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BOOK REVIEW: LIVING ON A THIN LINE by Dave Davies with Philip Clark

| 30 June 2023 | Reply

BOOK REVIEW: LIVING ON A THIN LINE by Dave Davies with Philip Clark
Hachette Australia
July 2022
Paperback – rrp AUD$32.99
Reviewed by Shane Pinnegar

Dave and Ray Davies of the Kinks are one of the earliest example of extremely talented brothers in a band with irascible natures and acrimonious relationships. The Gallaghers of their day, stories of them at loggerheads abound, and they’ve notoriously fallen out more times than they’ve had hot dinners.

Dave Davies’ autobiography Living On A Thin Line (the title comes from the 1984 song Davies wrote, which appears on The Kinks’ Word Of Mouth LP, and is consider amongst his best songs) will do nothing to smooth the stormy waters between them, nor will it help the reader choose sides, as it were. It seems pretty obvious that they are both difficult, stubborn, selfish and obnoxious people.

Despite this, Davies’ story is an interesting one. From working class origins to being swept up in the Swinging Sixties and all the social change those days of wine and roses brought with them; through huge success and through fallow years, The Kinks sold over fifty million records, enjoyed massive chart success and influenced countless bands – not least of all Van Halen, The Clash, Oasis, Blur, Def Leppard et al.

Living On A Thin Line is peppered with anecdotes both amusing and intriguing, with plenty of big name cameos such as Jimi Hendrix, David Bowie, Marianne Faithful and John Lennon, and Davies doesn’t hold back admitting his over-indulgences in booze and drugs, and his serial-philandering.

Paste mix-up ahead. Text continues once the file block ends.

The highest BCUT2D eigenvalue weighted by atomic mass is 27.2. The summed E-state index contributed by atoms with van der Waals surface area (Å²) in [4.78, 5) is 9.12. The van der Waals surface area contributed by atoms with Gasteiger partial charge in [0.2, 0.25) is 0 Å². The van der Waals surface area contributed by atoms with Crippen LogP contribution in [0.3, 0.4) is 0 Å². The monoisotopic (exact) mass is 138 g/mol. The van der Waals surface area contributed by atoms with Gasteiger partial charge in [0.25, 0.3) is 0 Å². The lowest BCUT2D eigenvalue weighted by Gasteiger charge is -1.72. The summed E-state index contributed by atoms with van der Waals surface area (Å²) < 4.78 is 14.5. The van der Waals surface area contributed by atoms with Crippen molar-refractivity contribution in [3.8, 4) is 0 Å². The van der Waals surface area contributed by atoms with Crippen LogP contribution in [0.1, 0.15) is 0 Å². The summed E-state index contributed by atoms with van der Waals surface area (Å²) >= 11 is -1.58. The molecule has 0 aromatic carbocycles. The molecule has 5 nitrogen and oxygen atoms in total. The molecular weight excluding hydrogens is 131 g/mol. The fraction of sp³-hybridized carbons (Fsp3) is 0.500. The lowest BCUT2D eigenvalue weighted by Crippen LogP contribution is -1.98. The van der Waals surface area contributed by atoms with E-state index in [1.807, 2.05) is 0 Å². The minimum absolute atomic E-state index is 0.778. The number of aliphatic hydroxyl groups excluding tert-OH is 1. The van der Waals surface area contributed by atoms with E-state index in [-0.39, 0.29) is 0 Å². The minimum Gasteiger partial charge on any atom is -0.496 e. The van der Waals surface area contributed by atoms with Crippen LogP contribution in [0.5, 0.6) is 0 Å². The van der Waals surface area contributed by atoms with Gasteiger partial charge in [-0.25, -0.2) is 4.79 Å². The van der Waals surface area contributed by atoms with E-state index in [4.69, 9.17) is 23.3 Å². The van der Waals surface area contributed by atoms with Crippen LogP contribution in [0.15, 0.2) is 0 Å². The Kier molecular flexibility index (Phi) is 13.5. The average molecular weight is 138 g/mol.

Living On A Thin Line is an intriguing light shone on a pivotal time for rock n’ roll, and on two musical geniuses who changed popular culture but just couldn’t get along no matter how much one or the other tried. Davies shares not only his belief in UFOs and his defence of his musical input to the band alongside more personal revelations such as being forced to separate from his first love by their parents and the emotional impact of losing, then reuniting thirty years later with both her and the daughter he had never until then met.

There’s rock n’ roll excess to the gills big and small (truckloads of drugs, of course, and the occasional poop in a hotel sink), breakdowns, a stroke in 2013 – and having to completely relearn how to play guitar afterwards, plus dalliances with bisexuality and the occult as well, so never a dull moment if you can tolerate his (and his brother’s) sheer bastardry.


Category: Book Reviews

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Editor, 100% ROCK MAGAZINE

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